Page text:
2002 Annual

Wednesday, 16 January 2002
Short Range Ensemble Forecasts (SREF) During IPEX
James A. Nelson Jr., NOAA/NWSFO, Salt Lake City, UT; and W. J. Steenburgh
For many years forecasting has been done deterministically. Ed Lorenz (Lorenz 1963) was one of the first scientist to suggest that deterministic forecasts could only be good for a period of time due to the non-linear nature of the atmosphere. The non-linearity of the forecast parameter depended upon the scales in which the forecast was made. For large scale modeling, the breakdown of the forecast would not happen for a week or so. For smaller scales, this time would be less. In order to account for this non-linearity, people began to suggest the use of ensembles. This approach was not used operationally until the 1990s (Tracton and Kalnay 1993). The first experiments dealt with the larger scales. Recently, studies have focused on the shorter time scales. This has sparked a debate among many meteorologists. Is a one time lower resolution model a better predictor of the atmosphere than an ensemble of higher resolution model runs? One could argue either way. Assuming that there is a perfect model, there is no debate. Ensemble forecasting would be the way to proceed in forecasting. The debate continues because the model is not perfect. Some modelers believe the atmosphere will be better modeled at lower resolutions. At some point, though, it is argued that smaller scales will be unresolvable and everything will have to modeled explicitly, nothing will be parameterized. This is where short range ensemble forecasting could step in and help in the forecast process. At lower resolutions, ensembles could be run in order to give the forecaster a number of solutions or grouping of possible solutions.

This study is aimed at answering some of the questions regarding short range ensembles versus lower resolution model runs; and at what point do we start using ensembles in the short range. In order to accomplish this task, the goal is to run ensembles using two separate methods. Numerous techniques (regional breeding, different assimilation schemes, initial condition perturbations, and lyaponov vectors) can be used to generate initial conditions. Ensembles can also be generated via different model physical and convective parameterization package combinations. Further studies with ensembles could explore different PBL schemes as well as land-use differences. For this study, it has been decided to use a method of perturbing the initial conditions, first developed by Errico and Baumhefner (1987). The method of varying the convective and model physic packages provided with the MM5V2 has also been employed.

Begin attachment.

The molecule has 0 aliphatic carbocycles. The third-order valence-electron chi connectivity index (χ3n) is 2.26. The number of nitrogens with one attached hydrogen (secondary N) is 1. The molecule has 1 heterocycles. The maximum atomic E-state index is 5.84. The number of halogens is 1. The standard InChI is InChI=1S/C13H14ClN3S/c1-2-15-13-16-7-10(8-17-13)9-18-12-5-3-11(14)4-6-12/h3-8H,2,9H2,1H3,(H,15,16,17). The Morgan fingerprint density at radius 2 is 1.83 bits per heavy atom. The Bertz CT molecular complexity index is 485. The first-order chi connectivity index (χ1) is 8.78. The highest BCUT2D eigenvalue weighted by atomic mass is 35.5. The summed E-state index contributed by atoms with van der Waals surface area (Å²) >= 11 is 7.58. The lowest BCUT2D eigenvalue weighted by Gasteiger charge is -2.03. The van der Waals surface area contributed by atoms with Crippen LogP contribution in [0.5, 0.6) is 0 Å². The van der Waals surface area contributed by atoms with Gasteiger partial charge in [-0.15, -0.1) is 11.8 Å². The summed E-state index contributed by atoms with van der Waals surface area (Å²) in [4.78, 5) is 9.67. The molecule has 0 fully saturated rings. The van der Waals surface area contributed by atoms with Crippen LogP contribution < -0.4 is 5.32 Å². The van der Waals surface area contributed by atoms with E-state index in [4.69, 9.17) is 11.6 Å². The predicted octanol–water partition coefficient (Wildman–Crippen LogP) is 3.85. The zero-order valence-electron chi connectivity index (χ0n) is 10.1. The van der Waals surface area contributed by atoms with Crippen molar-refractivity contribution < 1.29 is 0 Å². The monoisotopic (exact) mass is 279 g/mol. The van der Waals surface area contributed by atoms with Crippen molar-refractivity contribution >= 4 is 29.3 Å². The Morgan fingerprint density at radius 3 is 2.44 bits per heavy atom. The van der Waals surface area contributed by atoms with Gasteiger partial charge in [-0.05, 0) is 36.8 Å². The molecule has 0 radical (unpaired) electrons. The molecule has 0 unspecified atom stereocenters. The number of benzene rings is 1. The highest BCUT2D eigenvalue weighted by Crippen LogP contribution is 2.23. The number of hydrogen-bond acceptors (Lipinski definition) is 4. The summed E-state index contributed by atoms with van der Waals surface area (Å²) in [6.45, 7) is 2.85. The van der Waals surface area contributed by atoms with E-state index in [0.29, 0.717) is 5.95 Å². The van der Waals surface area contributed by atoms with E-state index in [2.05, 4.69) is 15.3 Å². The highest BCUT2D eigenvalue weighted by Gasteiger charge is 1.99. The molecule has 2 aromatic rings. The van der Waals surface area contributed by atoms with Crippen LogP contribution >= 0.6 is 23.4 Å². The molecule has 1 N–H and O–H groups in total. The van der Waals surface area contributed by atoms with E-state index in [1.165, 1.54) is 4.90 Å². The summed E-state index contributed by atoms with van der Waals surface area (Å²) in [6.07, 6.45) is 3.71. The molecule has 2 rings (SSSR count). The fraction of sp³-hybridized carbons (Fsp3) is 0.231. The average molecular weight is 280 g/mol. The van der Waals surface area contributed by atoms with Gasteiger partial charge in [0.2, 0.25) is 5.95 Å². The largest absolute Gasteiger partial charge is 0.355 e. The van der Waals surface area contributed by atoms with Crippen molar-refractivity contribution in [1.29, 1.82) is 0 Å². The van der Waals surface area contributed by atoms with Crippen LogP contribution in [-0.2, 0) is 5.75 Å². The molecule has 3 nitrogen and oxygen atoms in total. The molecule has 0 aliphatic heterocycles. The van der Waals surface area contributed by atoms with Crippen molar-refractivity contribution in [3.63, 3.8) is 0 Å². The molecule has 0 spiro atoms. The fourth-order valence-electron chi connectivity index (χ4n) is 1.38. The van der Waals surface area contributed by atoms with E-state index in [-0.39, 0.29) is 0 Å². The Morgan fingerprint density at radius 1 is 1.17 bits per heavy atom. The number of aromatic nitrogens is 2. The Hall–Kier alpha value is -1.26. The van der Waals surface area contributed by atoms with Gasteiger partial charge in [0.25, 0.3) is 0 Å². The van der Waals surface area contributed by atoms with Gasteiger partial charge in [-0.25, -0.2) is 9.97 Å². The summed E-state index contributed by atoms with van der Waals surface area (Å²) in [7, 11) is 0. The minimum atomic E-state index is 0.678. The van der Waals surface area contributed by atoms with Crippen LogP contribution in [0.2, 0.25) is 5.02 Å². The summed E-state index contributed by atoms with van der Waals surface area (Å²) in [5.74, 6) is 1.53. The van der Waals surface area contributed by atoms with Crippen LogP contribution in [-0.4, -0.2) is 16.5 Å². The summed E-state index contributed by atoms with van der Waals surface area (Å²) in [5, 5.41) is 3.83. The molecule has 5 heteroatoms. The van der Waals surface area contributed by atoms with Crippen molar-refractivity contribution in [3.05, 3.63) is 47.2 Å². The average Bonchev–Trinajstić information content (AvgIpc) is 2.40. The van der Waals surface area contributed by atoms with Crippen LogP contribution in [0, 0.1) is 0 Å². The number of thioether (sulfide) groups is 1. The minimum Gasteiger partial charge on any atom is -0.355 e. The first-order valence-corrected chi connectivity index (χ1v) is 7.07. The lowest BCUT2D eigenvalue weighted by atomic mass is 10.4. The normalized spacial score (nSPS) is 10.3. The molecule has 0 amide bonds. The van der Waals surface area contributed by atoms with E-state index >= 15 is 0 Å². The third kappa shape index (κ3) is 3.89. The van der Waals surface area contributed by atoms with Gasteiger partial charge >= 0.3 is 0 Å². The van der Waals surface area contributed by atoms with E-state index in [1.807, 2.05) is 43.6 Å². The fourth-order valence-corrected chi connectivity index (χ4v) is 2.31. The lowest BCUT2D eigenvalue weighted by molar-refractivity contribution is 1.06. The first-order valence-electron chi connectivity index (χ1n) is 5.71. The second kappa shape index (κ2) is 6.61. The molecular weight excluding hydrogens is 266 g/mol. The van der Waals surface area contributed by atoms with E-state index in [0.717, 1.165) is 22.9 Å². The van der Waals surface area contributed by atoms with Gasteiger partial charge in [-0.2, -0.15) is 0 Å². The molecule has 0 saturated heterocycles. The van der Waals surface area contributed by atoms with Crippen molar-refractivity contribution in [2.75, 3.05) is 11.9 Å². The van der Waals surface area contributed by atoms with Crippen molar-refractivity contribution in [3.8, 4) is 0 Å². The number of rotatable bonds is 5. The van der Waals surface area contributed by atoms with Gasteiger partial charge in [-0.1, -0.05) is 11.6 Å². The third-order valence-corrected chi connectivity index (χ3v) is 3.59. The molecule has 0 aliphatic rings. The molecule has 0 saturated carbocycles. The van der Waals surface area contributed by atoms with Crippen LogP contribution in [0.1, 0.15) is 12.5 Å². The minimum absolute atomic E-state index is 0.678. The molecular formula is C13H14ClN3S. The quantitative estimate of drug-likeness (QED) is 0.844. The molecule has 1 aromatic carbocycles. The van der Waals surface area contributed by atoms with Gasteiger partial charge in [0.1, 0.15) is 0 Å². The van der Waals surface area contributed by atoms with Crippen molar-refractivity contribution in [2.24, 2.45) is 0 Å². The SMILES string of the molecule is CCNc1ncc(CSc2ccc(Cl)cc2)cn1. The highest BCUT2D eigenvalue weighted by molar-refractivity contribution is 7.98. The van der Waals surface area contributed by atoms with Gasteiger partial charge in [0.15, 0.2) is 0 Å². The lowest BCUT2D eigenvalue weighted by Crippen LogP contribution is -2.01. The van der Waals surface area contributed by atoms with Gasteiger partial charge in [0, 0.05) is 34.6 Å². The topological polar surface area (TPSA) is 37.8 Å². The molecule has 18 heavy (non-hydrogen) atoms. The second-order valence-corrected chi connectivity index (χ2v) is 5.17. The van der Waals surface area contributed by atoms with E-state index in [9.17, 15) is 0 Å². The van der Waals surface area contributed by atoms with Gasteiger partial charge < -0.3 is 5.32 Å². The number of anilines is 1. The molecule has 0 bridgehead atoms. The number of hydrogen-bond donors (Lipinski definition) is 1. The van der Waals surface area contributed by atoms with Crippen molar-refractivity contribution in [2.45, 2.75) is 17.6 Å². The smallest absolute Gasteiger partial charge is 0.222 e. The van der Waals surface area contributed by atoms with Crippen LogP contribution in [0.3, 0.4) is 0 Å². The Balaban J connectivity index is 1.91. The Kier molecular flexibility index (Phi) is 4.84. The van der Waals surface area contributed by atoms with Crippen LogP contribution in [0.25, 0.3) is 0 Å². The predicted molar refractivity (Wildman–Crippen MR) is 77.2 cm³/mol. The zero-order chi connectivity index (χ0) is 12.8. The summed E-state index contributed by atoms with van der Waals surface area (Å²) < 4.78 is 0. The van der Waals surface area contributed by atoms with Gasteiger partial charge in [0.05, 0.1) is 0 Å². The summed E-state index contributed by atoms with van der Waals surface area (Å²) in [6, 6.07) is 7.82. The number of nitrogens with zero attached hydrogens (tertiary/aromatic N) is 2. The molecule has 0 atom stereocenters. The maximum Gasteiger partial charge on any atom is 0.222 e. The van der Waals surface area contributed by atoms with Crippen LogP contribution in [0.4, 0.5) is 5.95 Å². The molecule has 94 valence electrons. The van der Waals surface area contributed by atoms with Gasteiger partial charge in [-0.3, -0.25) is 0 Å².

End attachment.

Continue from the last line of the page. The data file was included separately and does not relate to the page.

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Lorenz, E. N., 1963: Deterministic nonperiodic flow. J. Atmos. Sci., 20, 130-141.

Mullen, S. L. and D. P. Baumhefner, 1988: The impact of initial condition uncertainty on numerical simulations of large-scale explosive cyclogenesis. Mon. Wea. Rev., 117, 2289-2329.

Tracton, M. S., and E. Kalnay, 1993: Operational ensemble prediction at the National Meteorological Center: Practical aspects. Wea. Forecasting, 8, 379-398.

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